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ENG 104

Primary vs. Secondary Sources

Bias in Primary Sources

Don't believe everything you read. Primary sources recount an interpretation of an event, they do not describe the event-as-it-happened. Remember that the person who created your document had opinions, agendas, and in some cases may be misleading you. As a scholar, you need to think critically about a document before you accept it's version of events at face value. Here's a helpful checklist to consider as you evaluate primary sources 

  1. Who created the document? What was their profession, values, beliefs, anything that might influence how they narrated a historical event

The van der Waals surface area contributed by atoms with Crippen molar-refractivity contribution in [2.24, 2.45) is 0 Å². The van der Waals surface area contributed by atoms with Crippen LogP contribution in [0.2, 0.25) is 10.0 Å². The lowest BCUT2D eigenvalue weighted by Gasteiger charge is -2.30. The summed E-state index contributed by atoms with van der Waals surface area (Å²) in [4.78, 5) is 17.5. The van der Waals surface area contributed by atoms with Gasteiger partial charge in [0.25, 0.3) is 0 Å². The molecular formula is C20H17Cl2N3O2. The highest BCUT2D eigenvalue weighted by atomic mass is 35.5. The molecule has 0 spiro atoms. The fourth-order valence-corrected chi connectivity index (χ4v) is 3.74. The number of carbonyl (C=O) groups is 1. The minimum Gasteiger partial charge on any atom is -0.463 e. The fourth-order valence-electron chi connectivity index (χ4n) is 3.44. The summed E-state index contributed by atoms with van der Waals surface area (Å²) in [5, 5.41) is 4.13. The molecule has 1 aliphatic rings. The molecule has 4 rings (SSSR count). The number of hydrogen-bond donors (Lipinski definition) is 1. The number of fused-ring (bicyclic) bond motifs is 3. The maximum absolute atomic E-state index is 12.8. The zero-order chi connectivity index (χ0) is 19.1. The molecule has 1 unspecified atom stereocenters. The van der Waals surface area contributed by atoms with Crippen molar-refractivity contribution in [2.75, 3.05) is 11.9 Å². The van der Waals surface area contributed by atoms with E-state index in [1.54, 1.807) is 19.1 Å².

2. Can you find two versions of the same event? For example, if you select Marcus Whitman's letters, can you also find documents or accounts of the Whitman Mission from his wife, or the native population? 
  3. Where did you find the document? If you searching for images of the Samish tribe, images you find in SAM or the tribal website are probably more credible than the images you find in a google search. 

Primary Source Collections